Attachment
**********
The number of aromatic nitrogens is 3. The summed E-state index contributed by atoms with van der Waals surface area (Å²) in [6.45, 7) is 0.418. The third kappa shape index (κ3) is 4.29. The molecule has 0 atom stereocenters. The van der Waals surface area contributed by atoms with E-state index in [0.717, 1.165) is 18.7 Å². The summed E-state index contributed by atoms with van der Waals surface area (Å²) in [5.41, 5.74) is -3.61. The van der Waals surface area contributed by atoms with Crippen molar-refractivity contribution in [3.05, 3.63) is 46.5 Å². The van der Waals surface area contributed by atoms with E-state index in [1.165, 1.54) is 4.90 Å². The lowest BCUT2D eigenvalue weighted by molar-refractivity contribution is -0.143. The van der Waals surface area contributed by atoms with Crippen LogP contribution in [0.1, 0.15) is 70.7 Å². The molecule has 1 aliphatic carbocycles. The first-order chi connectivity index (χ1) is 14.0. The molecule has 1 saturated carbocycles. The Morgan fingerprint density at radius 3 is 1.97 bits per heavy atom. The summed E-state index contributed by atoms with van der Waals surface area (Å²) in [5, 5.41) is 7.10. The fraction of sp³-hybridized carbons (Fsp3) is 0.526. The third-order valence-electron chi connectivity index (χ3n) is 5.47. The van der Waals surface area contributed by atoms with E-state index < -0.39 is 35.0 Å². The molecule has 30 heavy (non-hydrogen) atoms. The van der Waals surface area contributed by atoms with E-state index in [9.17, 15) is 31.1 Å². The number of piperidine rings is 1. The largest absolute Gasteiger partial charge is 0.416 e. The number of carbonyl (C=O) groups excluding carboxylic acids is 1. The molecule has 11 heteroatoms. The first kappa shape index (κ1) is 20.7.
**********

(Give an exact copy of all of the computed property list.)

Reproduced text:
The number of aromatic nitrogens is 3. The summed E-state index contributed by atoms with van der Waals surface area (Å²) in [6.45, 7) is 0.418. The third kappa shape index (κ3) is 4.29. The molecule has 0 atom stereocenters. The van der Waals surface area contributed by atoms with E-state index in [0.717, 1.165) is 18.7 Å². The summed E-state index contributed by atoms with van der Waals surface area (Å²) in [5.41, 5.74) is -3.61. The van der Waals surface area contributed by atoms with Crippen molar-refractivity contribution in [3.05, 3.63) is 46.5 Å². The van der Waals surface area contributed by atoms with E-state index in [1.165, 1.54) is 4.90 Å². The lowest BCUT2D eigenvalue weighted by molar-refractivity contribution is -0.143. The van der Waals surface area contributed by atoms with Crippen LogP contribution in [0.1, 0.15) is 70.7 Å². The molecule has 1 aliphatic carbocycles. The first-order chi connectivity index (χ1) is 14.0. The molecule has 1 saturated carbocycles. The Morgan fingerprint density at radius 3 is 1.97 bits per heavy atom. The summed E-state index contributed by atoms with van der Waals surface area (Å²) in [5, 5.41) is 7.10. The fraction of sp³-hybridized carbons (Fsp3) is 0.526. The third-order valence-electron chi connectivity index (χ3n) is 5.47. The van der Waals surface area contributed by atoms with E-state index < -0.39 is 35.0 Å². The molecule has 30 heavy (non-hydrogen) atoms. The van der Waals surface area contributed by atoms with E-state index in [9.17, 15) is 31.1 Å². The number of piperidine rings is 1. The largest absolute Gasteiger partial charge is 0.416 e. The number of carbonyl (C=O) groups excluding carboxylic acids is 1. The molecule has 11 heteroatoms. The first kappa shape index (κ1) is 20.7.